LONDON — Britain was hit by the biggest rail strike in a generation Tuesday, with major disruptions across the country as tens of thousands of workers joined what unions have warned could be the start of a so-called summer of labor discontent.
Some 40,000 rail staff walked out for the first of three days of labor action this week, bringing chaos to the country's transit network. London’s Underground subway system was also at a near-standstill due to an unrelated strike, leaving millions of people stranded or stuck in increased road traffic.
Commuting into London and other big British cities can be a busy and fraught experience at the best of times, even with passenger numbers reduced by the Covid pandemic.
But on Tuesday, images from across Britain showed normally bustling platforms deserted and frantically busy coffee shops empty. At some stations, people were outnumbered by pigeons as just 20% of trains ran. The Glastonbury music festival starts this week in Somerset, southwest England, and now faces huge disruptions.
The strikes, also planned for Thursday and Saturday, are the biggest in 30 years and mark the climax of a long-running battle over pay, conditions and modernization of the rail network. They also come as Britain faces a near-unprecedented rise in the cost of living.
“The British worker needs a pay rise,” Mick Lynch, secretary-general of the National Union of Rail, Maritime and Transport Workers, or RMT, told Sky News.
“They need job security, decent conditions and a square deal in general. If we can get that, we won’t have to have the disruption in the British economy that we’ve got now and which may develop across the summer.”
The country appeared to weather the pandemic better than others economically, but soaring prices have left many workers squeezed — inflation reached 9% in April, its highest level in 40 years.
The United Kingdom’s exit from the European Union six years ago has added further problems. Compounding all this is dissatisfaction with the ruling Conservative Party and Prime Minister Boris Johnson, who has been beset by scandals and survived a vote to oust him earlier this month by an uncomfortably slim margin.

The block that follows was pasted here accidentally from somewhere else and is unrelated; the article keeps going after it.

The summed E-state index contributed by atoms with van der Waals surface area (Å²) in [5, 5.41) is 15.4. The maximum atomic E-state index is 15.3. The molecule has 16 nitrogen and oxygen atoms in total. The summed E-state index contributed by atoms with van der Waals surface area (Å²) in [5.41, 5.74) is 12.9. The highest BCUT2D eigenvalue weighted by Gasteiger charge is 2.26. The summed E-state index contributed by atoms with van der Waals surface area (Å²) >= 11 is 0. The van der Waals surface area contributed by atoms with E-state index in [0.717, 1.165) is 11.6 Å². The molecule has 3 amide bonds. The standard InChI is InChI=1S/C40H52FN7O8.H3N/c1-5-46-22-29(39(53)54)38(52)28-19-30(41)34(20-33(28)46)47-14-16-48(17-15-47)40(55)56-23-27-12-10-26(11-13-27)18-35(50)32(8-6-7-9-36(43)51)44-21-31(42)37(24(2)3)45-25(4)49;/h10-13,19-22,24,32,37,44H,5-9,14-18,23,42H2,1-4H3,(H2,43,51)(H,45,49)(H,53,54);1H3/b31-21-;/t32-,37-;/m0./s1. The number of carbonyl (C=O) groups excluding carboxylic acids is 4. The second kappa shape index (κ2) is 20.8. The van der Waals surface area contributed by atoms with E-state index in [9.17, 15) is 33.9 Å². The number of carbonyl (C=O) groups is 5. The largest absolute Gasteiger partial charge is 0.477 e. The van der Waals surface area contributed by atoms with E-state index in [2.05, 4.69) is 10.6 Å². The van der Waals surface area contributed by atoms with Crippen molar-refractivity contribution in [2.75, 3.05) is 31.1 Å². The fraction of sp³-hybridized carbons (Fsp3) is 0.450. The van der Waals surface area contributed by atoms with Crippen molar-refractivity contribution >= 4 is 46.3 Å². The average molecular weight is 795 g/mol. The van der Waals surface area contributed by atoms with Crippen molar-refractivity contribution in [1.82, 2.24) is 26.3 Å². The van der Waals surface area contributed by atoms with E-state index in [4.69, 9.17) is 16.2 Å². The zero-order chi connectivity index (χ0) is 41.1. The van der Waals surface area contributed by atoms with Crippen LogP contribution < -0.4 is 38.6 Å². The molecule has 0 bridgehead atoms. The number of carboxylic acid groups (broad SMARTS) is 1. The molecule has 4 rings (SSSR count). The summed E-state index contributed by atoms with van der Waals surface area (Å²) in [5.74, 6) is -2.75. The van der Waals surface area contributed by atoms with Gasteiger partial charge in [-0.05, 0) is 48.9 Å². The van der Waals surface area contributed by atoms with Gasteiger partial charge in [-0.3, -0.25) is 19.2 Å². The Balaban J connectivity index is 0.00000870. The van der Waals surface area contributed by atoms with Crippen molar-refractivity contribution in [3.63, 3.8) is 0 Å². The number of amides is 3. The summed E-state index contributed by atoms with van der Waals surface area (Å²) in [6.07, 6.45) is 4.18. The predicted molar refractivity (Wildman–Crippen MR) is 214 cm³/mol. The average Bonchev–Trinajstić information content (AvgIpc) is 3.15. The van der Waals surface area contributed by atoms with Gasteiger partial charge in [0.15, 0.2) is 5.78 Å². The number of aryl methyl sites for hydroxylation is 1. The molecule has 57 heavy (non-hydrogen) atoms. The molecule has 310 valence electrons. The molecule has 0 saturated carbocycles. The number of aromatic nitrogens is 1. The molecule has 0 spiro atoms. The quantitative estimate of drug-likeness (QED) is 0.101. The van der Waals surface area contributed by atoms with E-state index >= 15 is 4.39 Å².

Last-minute talks Monday couldn't prevent the strikes, which union bosses say will be followed by more labor action on the railways and across other sectors.
Network Rail, which runs the country's rail system alongside private train operators, is offering a 3% pay rise, with more promised if the unions agree to new working practices, including the use of drones to inspect broken rails.
The Conservative government says it is not involved in the talks but has warned against big pay rises and blamed the union for refusing to modernize.
Johnson was scathing in his reaction to the strikes, accusing the union of “driving away commuters who ultimately support the jobs of rail workers, whilst also impacting businesses and communities across the country.”
The public appears divided over the issue. A survey from the polling company YouGov earlier this month showed around half of those questioned opposed the action, while just over a third supported it.
Leo Rudolph, a 36-year-old lawyer who walked to work, said he would become more disgruntled the longer the dispute holds.
“This isn’t going to be an isolated occurrence, right?” he told Reuters. “I will certainly be getting more frustrated every time this happens.”
For some, the strikes are reminiscent of the 1970s, when the country was hit by strikes from public sector and private sector workers from across different industries. It culminated in what a tabloid dubbed the "winter of discontent" — a phrase borrowed from Shakespeare's "Richard III" — when strikes left trash piling up on the streets and bodies unburied.
Lynch said Tuesday that his union's walkout could signal the start of a similar wave of action: Teachers, medics and waste disposal workers are considering strikes in the coming months. Criminal barristers, who still in court wear the wig and gowns of the 17th century, this week agreed to strike over cuts to government payments toward defendants’ legal costs.
Strikes are not uncommon in Britain but union membership has roughly halved since the 1970s, while the labor movement's power has been heavily curbed by government reforms.